The Dangerous Lives of Altar Boys

The Dangerous Lives of Altar Boys

2002, R, 105 min. Directed by Peter Care. Starring Kieran Culkin, Emile Hirsch, Jodie Foster, Jena Malone, Vincent D'Onofrio, Tyler Long.

REVIEWED By Steve Davis, Fri., June 21, 2002

The current scandal about sexual misconduct in the clergy may give the title of The Dangerous Lives of Altar Boys a whole new meaning, but the perils faced by the film's eighth-grade adolescents are the stuff that every nascent teenager experiences. The only difference between these boys growing up in the Seventies and their contemporaries is that they're entering puberty under the watchful eye of an institution determined to control their hearts and minds: the Catholic Church. Here, that institution is personified in the mirthless person of Sister Assumpta, the wooden-legged, motor scooter-riding mathematics teacher at Immaculate Conception who fears for the mortal souls of all her students, particularly best friends Tim Sullivan (Culkin) and Francis Doyle (Hirsch). (As played by Foster -- who also serves as one of the film's co-producers -- Sister Assumpta always appears as if she's just sucked on a lemon; it's unclear whether she's soured on the world, or the world has soured on her.) Along with a couple of other classmates, Tim and Francis spend most of their time hanging out, drinking beer, and sketching their comic-book alter egos, which they've christened the “Atomic Trinity,” despite the fact that they've createdfour -- not three -- superhero characters. Not surprisingly, the evil nemesis of this cartoon quartet is Nunzilla, a shadowy figure who rides a motorcycle and wreaks havoc in their lives. The Dangerous Lives of Altar Boys jumps back and forth between the misadventures of these boys who love a good prank (they go so far as to abscond with the school's revered statute of St. Agatha) and the animated fantasy sequences that play in Francis' imagination, in which the superheroes fight Nunzilla and her minions. The animation by Todd McFarlane (Spawn) in this portion of the film is a little crude in execution, but in keeping with what the boys might have imagined themselves. The comic-book sequences don't distract from the real-life dramas in Tim and Francis's lives -- Francis' relationship with his sexually precocious girlfriend (a lovely performance by Malone), the confiscation of a tattered notebook of Atomic Trinity sketches that includes not-so-flattering drawings of you-know-who -- but, rather, flesh them out in a way that's refreshingly innovative. The hyper-emotionalism of the animated passages conveys what these boys can't seem to articulate, being the confused adolescent males that they are. While some of The Dangerous Lives of Altar Boys doesn't make a whole lot of narrative sense -- why are these guys so fixated on their ultimate act of risk-taking, a prank that involves stealing a mountain lion from a local nature preserve? -- those lapses are forgivable, particularly given the film's determination not to lapse into cheap sentiment and the like. In many ways, this is the thinking-person's teen movie, an ideal half of a double-feature paired with that other summer movie about perplexed male adolescence and comic-book superheroes.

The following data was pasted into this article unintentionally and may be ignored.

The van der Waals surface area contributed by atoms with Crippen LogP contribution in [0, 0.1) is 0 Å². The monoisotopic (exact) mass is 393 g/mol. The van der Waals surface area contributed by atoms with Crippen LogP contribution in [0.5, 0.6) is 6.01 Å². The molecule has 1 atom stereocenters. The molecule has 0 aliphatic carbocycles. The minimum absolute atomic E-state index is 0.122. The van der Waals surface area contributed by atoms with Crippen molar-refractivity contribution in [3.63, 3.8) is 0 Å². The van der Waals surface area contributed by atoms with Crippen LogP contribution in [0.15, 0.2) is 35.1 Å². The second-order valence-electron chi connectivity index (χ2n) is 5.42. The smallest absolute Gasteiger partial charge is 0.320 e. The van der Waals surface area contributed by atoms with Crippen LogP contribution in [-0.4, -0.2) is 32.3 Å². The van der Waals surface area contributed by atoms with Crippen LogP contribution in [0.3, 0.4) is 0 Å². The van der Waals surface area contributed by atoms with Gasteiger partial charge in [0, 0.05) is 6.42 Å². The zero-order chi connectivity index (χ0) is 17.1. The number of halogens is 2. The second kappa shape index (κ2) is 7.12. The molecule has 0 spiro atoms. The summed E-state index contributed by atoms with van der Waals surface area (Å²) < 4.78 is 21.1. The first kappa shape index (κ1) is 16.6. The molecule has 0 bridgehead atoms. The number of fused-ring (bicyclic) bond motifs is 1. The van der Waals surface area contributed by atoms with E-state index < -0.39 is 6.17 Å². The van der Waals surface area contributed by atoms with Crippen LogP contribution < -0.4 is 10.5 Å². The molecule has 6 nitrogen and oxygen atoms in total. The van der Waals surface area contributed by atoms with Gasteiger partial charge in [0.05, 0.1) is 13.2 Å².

A note to readers: Bold and uncensored, The Austin Chronicle has been Austin’s independent news source for almost 40 years, expressing the community’s political and environmental concerns and supporting its active cultural scene. Now more than ever, we need your support to continue supplying Austin with independent, free press. If real news is important to you, please consider making a donation of $5, $10 or whatever you can afford, to help keep our journalism on stands.

Support the Chronicle  

READ MORE
More Kieran Culkin Films
Infinity Baby
Babies (young and old) who can't grow up

Josh Kupecki, Sept. 15, 2017

Wiener-Dog
Todd Solondz sets a pup in a world of humans who are all bark and more bite

Steve Davis, July 1, 2016

More by Steve Davis
Sin
Portrait of the original Renaissance man lets obsession obscure the vision

Feb. 19, 2021

The World to Come
Frontier romance speaks of a love that cannot speak the name it does not yet have

Feb. 12, 2021

KEYWORDS FOR THIS FILM

The Dangerous Lives of Altar Boys, Peter Care, Kieran Culkin, Emile Hirsch, Jodie Foster, Jena Malone, Vincent D'Onofrio, Tyler Long

MORE IN THE ARCHIVES
NEWSLETTERS
One click gets you all the newsletters listed below

Breaking news, arts coverage, and daily events

Can't keep up with happenings around town? We can help.

Austin's queerest news and events

New recipes and food news delivered Mondays

All questions answered (satisfaction not guaranteed)

Information is power. Support the free press, so we can support Austin.   Support the Chronicle